Take aspirin regularly? Consider these drug effects

Aspirin can also cause stomach ulcers. Painkillers like that of aspirin are known to create problems for the stomach lining as they can irritate the stomach lining which can lead to bleeding and ulcers.

Photo: iStock

New Delhi: Aspirin is a popular medicine commonly used to treat pain and fever. The drug is recommended by doctors to treat conditions such as headaches or mild pain in the legs/joints and sometimes also fever. It is generally not sold without a prescription. Sometimes doctors also recommend aspirin to avoid the risk of cardiovascular disease.
However, aspirin can also have side effects. They can cause serious damage to the body such as ulcers or heartburn or chest pain, among others. It is therefore important that you control the amount of aspirin you consume. The number and frequency of the drug can affect your body’s organs and cause chronic disease.

Find out here how aspirin affects your body.

  1. Aspirin reduces the risk of heart disease and blows. If you’ve had a heart attack before, it’s likely that a light dose of aspirin is recommended, as it prevents the risk of blood clots.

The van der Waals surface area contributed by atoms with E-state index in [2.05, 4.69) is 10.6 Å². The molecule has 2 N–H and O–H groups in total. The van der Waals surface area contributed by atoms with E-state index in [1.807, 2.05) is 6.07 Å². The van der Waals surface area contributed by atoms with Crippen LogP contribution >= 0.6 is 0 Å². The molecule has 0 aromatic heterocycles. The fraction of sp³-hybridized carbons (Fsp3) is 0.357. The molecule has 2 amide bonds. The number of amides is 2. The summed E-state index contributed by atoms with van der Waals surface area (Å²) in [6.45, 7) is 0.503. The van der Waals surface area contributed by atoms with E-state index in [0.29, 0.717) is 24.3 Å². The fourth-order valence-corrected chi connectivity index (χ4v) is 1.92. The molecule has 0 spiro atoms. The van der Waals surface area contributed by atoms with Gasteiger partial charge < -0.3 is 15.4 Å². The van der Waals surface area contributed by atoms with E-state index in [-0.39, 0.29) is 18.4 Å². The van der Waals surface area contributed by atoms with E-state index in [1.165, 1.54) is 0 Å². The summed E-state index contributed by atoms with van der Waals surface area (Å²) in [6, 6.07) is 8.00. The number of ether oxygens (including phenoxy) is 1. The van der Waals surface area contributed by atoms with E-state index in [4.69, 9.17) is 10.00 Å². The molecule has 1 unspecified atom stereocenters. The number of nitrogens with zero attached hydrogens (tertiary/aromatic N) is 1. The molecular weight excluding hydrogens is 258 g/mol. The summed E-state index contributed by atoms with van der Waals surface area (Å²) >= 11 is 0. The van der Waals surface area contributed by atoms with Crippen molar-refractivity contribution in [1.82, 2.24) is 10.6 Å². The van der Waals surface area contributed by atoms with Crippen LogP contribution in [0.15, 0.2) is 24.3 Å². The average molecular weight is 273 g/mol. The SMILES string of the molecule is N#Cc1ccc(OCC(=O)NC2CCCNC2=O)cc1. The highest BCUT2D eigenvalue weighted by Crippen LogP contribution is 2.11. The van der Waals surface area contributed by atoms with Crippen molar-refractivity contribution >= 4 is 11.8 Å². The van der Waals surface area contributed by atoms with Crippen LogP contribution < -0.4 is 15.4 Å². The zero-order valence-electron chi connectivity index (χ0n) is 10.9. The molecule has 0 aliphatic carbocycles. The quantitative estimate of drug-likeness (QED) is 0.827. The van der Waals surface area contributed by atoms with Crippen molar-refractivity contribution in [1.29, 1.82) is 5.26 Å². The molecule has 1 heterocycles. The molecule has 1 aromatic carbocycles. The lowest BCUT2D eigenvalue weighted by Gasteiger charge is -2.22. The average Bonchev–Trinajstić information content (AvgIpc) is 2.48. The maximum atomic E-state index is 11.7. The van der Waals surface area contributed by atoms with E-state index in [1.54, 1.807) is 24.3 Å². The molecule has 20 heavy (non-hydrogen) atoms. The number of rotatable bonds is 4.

2. Aspirin acts as an anti-inflammatory. Aspirin is also known as NSAIDs (non-steroidal anti-inflammatory) which helps reduce inflammation. NSAIDs can also act as pain relievers to reduce joint and muscle pain as well as headaches and fever.
  3. Aspirin can cause bleeding. These bleeds are usually internal bleeds that can occur in the stomach, brain, or intestine. Although it may reduce the risk of heart attacks, daily consumption could otherwise cause bleeding.
  4. Aspirin can also cause stomach ulcers. Painkillers like that of aspirin are known to create problems for the stomach lining as they can irritate the stomach lining which can lead to bleeding and ulcers. These conditions may worsen if the person drinks alcohol frequently.

Disclaimer: The tips and suggestions mentioned in the article are for general information purposes only and should not be construed as professional medical advice. Always consult your doctor or dietitian before starting any fitness program or making any changes to your diet.

About Terry Gongora

Check Also

New South Wales pharmacists will prescribe pills and antibiotics and repeat scripts during major health system changes

Huge changes in chemists and pharmacists start prescribing hundreds of drugs to relieve overwhelmed GPs …